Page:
Granted Under Fear
In the early days of the freedom struggle, reflecting on state violence and the suppression of freedom, Gandhi wrote, “What is granted under fear can be retained only so long as the fear lasts”( Hind Swaraj, 1929).
A hundred years later Sonia Jabbar examines what Gandhi’s statement might mean in an India that won its freedom through non-violence but now counters a violent rebellion in Kashmir with militarism and extreme violence, which includes the shameful practice of enforced disappearances used by rogue states and juntas, including Nazi Germany.
Originally exhibited in Detour (2009) a show curated by Ranjit Hoskote at Chemould Prescott Road, marking the centennial of Gandhi’s Hind Swaraj, this two channel video work juxtaposes images of the orderly army parade, replete with sounds of the bugle and the bagpipes– images that ordinarily evoke pride in the citizen at the discipline and valour of its army– with contradictory images of the families of the victims of enforced disappearances in Kashmir. The victims and their families are all citizens of India. The army is the Indian Army sworn to protect its citizens. The rebellion has been controlled through fear.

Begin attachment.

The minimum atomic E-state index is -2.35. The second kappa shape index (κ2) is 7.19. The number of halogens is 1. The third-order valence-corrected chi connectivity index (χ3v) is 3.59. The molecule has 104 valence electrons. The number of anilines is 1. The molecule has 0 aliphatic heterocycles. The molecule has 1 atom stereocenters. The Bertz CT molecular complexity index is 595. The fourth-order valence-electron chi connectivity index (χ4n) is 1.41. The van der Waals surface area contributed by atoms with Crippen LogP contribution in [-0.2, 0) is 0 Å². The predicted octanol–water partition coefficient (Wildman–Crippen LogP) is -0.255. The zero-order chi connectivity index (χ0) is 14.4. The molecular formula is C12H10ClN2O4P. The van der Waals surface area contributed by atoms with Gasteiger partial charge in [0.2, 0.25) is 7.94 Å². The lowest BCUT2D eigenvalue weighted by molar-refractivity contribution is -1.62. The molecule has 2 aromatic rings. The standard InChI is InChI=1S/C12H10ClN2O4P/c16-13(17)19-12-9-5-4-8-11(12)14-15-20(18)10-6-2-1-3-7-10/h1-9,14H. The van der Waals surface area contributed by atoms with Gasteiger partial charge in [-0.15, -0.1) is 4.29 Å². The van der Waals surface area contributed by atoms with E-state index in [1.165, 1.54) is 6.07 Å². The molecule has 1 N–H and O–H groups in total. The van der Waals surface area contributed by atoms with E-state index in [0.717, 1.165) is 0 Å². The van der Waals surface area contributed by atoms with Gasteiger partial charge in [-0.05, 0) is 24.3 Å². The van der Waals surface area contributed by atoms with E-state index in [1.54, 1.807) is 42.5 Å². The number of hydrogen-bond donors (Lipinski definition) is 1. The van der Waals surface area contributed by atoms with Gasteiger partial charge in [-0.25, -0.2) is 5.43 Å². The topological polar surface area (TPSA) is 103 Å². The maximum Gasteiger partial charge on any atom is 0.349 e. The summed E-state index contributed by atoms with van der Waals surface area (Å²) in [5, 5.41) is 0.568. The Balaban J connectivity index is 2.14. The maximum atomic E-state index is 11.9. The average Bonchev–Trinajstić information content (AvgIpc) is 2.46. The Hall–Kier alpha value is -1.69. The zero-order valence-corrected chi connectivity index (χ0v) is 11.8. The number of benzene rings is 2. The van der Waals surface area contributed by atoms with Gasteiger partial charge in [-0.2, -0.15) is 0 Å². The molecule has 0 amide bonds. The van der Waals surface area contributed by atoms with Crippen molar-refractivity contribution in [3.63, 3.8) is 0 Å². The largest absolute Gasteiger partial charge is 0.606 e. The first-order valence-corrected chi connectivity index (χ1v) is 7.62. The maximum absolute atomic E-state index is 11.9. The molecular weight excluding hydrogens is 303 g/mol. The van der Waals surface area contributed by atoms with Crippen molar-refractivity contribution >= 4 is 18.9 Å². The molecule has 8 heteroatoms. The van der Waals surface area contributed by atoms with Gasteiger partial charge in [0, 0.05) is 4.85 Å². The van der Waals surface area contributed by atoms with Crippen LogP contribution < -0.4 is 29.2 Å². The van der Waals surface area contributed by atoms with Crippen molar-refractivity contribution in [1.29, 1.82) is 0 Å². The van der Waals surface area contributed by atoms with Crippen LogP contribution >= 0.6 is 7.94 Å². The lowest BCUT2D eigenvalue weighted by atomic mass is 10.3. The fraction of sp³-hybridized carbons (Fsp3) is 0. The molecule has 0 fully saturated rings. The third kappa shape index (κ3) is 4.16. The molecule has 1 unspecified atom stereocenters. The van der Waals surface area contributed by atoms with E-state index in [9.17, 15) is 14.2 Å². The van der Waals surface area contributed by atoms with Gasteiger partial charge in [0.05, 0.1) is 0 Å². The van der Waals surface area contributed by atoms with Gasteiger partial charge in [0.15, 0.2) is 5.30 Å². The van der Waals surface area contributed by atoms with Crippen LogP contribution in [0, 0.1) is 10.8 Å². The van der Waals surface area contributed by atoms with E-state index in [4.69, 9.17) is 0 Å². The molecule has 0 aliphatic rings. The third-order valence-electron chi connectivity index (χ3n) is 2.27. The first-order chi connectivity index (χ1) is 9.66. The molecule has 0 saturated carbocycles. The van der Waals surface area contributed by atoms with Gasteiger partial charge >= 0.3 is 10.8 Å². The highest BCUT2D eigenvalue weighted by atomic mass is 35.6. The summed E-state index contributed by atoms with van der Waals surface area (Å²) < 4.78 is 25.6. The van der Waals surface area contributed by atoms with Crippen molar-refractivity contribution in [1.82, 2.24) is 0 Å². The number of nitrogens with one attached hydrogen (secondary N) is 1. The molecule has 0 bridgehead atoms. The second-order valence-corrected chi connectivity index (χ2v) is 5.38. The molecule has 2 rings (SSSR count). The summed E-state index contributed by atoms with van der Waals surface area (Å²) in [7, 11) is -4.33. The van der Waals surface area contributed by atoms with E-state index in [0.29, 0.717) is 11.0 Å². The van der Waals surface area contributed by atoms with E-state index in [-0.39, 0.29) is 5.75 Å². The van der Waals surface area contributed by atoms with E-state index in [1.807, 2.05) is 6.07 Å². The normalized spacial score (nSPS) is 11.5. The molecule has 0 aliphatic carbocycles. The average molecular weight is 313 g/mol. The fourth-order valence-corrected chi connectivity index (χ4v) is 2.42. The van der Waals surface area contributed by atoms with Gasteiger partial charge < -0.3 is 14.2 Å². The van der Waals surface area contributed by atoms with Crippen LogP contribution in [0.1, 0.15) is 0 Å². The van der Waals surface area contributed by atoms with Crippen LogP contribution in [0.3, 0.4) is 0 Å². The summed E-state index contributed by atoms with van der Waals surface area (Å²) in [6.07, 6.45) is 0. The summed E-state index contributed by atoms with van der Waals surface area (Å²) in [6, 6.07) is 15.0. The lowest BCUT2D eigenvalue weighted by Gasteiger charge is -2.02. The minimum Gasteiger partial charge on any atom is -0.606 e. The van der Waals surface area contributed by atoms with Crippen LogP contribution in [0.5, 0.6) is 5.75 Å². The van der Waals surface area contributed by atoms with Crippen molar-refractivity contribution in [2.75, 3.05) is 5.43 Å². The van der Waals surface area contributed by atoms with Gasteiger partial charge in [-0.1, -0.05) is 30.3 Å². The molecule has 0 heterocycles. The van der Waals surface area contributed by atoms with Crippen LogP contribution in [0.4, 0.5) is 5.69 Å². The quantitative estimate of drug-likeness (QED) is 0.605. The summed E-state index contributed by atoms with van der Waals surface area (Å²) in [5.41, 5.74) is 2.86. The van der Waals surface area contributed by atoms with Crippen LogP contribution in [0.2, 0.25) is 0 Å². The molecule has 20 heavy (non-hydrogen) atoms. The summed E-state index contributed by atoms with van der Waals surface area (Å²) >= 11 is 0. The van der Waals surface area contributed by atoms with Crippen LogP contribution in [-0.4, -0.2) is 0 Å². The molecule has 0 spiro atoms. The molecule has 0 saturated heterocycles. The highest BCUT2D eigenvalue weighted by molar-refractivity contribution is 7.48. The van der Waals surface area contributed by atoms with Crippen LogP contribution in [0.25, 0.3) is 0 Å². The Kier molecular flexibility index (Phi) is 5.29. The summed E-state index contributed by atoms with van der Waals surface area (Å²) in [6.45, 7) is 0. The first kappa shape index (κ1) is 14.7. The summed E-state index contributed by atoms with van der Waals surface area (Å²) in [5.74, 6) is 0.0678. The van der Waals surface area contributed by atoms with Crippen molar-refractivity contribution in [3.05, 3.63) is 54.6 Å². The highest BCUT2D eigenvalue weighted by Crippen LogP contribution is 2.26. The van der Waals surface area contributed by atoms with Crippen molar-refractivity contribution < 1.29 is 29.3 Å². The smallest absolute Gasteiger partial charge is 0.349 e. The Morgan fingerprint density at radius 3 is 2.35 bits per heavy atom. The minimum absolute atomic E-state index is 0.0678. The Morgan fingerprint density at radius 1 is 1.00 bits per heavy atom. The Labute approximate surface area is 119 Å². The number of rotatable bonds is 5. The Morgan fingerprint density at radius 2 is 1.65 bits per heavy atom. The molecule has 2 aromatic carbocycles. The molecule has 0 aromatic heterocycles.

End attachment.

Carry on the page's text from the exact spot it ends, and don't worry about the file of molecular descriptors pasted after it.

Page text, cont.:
Autumn’s Final Country
‘Autumn’s Final Country’ records the life stories of Indu, Zarina, Shahnaz and Anju, four women who suffer displacement in the conflict-ridden State of Jammu and Kashmir. Originally shot as testimonials for the South Asia Court of Women (Dhaka, August 2003), the film explores the lives of each woman as she relates the circumstances leading to her rootlessness, and reveals an intimate dimension of the Kashmir conflict, raising questions about patriarchal values and power, communal identities, patriotism and war.
(Text taken from http://filmsdivision.org/the-fd-zone/films-on-kashmir.html)
I spent many years as a writer, journalist, photographer, filmmaker and peace activist in Kashmir trying to understand why wars exist. At the close of that 15 year period I thought I had some idea. Now that I have a child I realise I have understood nothing at all.
–Sonia Jabbar, 2014.